R. Todd Bennett, P.C. Board Certified, Criminal Law. Texas Board of Legal Specialization.
Bar Register Preeminent Lawyers
Board Ceritified by Texas Board of Legal Specialization in Criminal Law
The Best Lawyers In America
AV Preeminent Rating by Martindale-Hubbell For Ethical Standards and Legal Ability
Rated by Super Lawyers R. Todd Bennett, selected in 2005. Thomson Reuters.
Banner Attr

A conviction related to domestic violence can haunt you

On Behalf of | Sep 17, 2020 | Violent Crimes |

People from all walks of life can easily find themselves facing criminal charges in a Texas court that are related to domestic violence.

All it really takes is for the authorities to get called to one’s house because of a fight.

With just a few words from the alleged victim or some evidence of a struggle, like a red mark on the arms, a resident of the Houston area, even a first-time defendant who’s lived an otherwise successful and distinguished life, may be looking at the possibility of a conviction and maybe even a stint in jail.

Especially if the prosecutor offers what seems like a good deal, it may be tempting to plead guilty as soon as possible in order to get the matter over with.

A quick guilty plea to domestic violence charges can be a huge mistake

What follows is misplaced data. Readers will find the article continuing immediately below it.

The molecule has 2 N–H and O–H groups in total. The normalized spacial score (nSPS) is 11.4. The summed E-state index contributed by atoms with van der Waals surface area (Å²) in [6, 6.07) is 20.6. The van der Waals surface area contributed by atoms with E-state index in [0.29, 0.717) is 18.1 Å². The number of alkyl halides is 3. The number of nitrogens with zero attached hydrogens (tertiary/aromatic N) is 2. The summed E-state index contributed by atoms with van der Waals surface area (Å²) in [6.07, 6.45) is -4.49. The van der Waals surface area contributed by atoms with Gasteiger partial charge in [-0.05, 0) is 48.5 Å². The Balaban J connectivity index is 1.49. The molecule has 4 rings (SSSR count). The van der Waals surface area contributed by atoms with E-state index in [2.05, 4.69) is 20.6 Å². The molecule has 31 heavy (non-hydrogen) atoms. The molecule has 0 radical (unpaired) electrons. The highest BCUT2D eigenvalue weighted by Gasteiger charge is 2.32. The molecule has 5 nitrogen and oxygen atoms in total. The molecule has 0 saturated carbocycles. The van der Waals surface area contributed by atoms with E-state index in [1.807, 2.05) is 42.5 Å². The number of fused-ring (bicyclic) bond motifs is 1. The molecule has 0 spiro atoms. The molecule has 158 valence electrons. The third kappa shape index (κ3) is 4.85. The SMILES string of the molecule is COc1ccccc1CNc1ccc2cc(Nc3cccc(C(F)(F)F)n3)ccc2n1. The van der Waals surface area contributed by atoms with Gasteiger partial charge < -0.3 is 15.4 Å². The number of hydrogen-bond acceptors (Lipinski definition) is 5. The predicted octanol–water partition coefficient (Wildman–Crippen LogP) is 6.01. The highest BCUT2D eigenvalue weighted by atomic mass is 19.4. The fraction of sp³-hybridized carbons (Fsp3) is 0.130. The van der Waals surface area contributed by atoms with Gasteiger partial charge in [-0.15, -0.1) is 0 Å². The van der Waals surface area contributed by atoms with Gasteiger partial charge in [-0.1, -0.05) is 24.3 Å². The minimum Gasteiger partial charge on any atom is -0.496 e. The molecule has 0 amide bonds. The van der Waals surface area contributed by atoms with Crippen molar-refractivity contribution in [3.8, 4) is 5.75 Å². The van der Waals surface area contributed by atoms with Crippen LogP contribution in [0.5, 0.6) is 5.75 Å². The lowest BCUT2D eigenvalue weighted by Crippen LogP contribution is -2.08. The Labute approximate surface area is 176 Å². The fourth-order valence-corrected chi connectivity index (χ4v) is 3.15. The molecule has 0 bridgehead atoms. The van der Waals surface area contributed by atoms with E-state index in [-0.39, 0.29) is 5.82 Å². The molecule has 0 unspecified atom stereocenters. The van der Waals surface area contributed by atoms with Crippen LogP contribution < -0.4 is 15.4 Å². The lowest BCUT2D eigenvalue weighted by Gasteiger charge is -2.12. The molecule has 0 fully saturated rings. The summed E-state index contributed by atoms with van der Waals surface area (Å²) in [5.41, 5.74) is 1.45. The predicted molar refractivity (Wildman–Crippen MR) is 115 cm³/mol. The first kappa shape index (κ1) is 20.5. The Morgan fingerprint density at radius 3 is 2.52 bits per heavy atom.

However, trying to deal with a criminal case related to domestic violence quickly can turn out to be a huge mistake that can cause long-term regret. This is true even when jail and other seemingly harsher consequences are off the table.

For one, many employers, professional licensing boards and the like look very unfavorably on domestic violence. A conviction can lead to lost professional and personal opportunities, including the ability to do things like teach, practice medicine, serve as a foster parent or adopt children.

Moreover, even with respect to one’s own children, a domestic violence conviction can mean that the parent will not have any decision-making authority over his own children and may even have to live supervised or restricted visits, even if his children didn’t witness the alleged violence.

Finally, many Texans own guns and enjoy using them for peaceful purposes. However, even a misdemeanor domestic violence conviction means that, under federal law, the defendant cannot own or possess firearms.


FindLaw Network